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Coffee Chatter - Money Laundering and BC's Real Estate.

Home > Market News > Nancy’s Blog > Coffee Chatter - Money Laundering and BC's Real Estate.

Do we need more Levels of Government, or Efficiency of Existing Agencies.

  • Photograph of Nancy Smith
  • Qualicum Beach REALTOR®
  • Published: Feb 24th, 2020 at 4:53 pm

Coffee shop chatter topics hit on the money laundering in British Columbia. Someone commented that the Government, the RCMP, and other regulatory bodies are asking casinos and real estate agents to act as an extension to policing.

Today in this article from burnabynow.com, "Lapse in enforcement, effect on B.C. real estate market in focus as money laundering inquiry opens", this quote is especially concerning.


Judith Hoffman, general counsel for the federal government, began by saying the inquiry is a provincial one but money laundering “obviously has many federal dimensions.” Ottawa is assisting the inquiry to understand the scope of the problem in B.C. and the effectiveness of federal enforcement, she said.

Hoffman said new federal regulations are coming for foreign virtual currencies that have yet to face the kind of regulations that govern credit cards or bank accounts. Likewise, cryptocurrencies present similar oversight issues.

Cullen interjected at one point to note that the commission may want to specifically look at trade-based money laundering and may seek federal help in better understanding current efforts to address it.

Hoffman addressed a maze of federal agencies whose work falls under the umbrella of the Proceeds of Crime (Money Laundering) and Terrorist Financing Act.

The Financial Transactions and Reports Analysis Centre (FINTRAC) “has an enormous mandate,” with upwards of 25 million reports annually, Cullen said.

“I am interested in perhaps turning Canada’s attention to that,” he told Hoffman.

Hoffman noted the interconnected roles of FINTRAC, RCMP, the Canada Revenue Agency, the Canadian Security Intelligence Service and the Office of the Superintendent of Financial Institutions, which regulates banks and money service businesses. The Canada Mortgage Housing Corp. also plays a role as the federal regulator of housing policies.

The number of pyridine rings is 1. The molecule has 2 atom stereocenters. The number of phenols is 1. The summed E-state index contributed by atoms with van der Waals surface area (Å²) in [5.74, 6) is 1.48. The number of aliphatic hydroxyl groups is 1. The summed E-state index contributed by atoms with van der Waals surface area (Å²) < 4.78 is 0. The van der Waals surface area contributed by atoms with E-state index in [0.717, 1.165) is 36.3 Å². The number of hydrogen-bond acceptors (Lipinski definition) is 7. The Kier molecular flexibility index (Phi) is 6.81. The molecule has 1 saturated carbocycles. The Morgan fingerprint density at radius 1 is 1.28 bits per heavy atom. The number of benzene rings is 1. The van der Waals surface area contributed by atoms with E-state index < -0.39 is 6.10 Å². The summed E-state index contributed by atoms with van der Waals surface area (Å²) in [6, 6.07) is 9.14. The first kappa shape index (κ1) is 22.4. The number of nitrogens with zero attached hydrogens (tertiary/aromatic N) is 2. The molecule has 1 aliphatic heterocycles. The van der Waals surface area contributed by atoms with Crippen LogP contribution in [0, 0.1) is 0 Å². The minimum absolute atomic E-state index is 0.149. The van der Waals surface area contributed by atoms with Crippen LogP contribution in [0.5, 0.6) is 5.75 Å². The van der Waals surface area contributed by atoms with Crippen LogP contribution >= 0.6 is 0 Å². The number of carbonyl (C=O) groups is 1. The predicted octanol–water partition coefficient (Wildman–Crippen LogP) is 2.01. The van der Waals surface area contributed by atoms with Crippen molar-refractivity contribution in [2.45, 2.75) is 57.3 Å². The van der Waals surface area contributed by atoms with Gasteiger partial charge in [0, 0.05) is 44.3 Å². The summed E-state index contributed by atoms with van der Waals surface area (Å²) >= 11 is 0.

Using money service businesses as an example, Hoffman explained how the RCMP’s Combined Forces Special Enforcement Unit is working with the B.C. Attorney General and City of Richmond on a provincial licensing program.

Both senior governments are looking at new regulations for greater transparency in business ownership.

Hughes spoke about B.C.’s ongoing public consultation process to create a provincial public registry of corporate beneficial ownership, as it has done for property ownership – key recommendations of the Expert Panel on Money Laundering in Real Estate, commissioned by the province in 2019.

That panel provided a broad picture of money laundering in B.C., estimating that between $800 million and $5.3 billion was cleaned through B.C. real estate in one year.


It appears we have so many layers of control, why is it necessary to add more layers when apparently, the existing departments and agencies are unable to cope, due to lack of funding, skilled people and equipment. In fact, if a few agencies were deleted, like FINTRAC, and the resources dispersed, efficiency might improve?

Coffee chatter is always interesting, but there are only questions and no answers.

PS  When the province built the bypass highway around Nanaimo, BC, completed in 2002, the 'old highway 19A' through the City of Nanaimo was still under the umbrella of the Provincial Government.  For years, those two agencies could not coordinate traffic lights along the 19A route.  If two government agencies could not resolve a simple issue, how will six, ten or twelve agencies solve anything?

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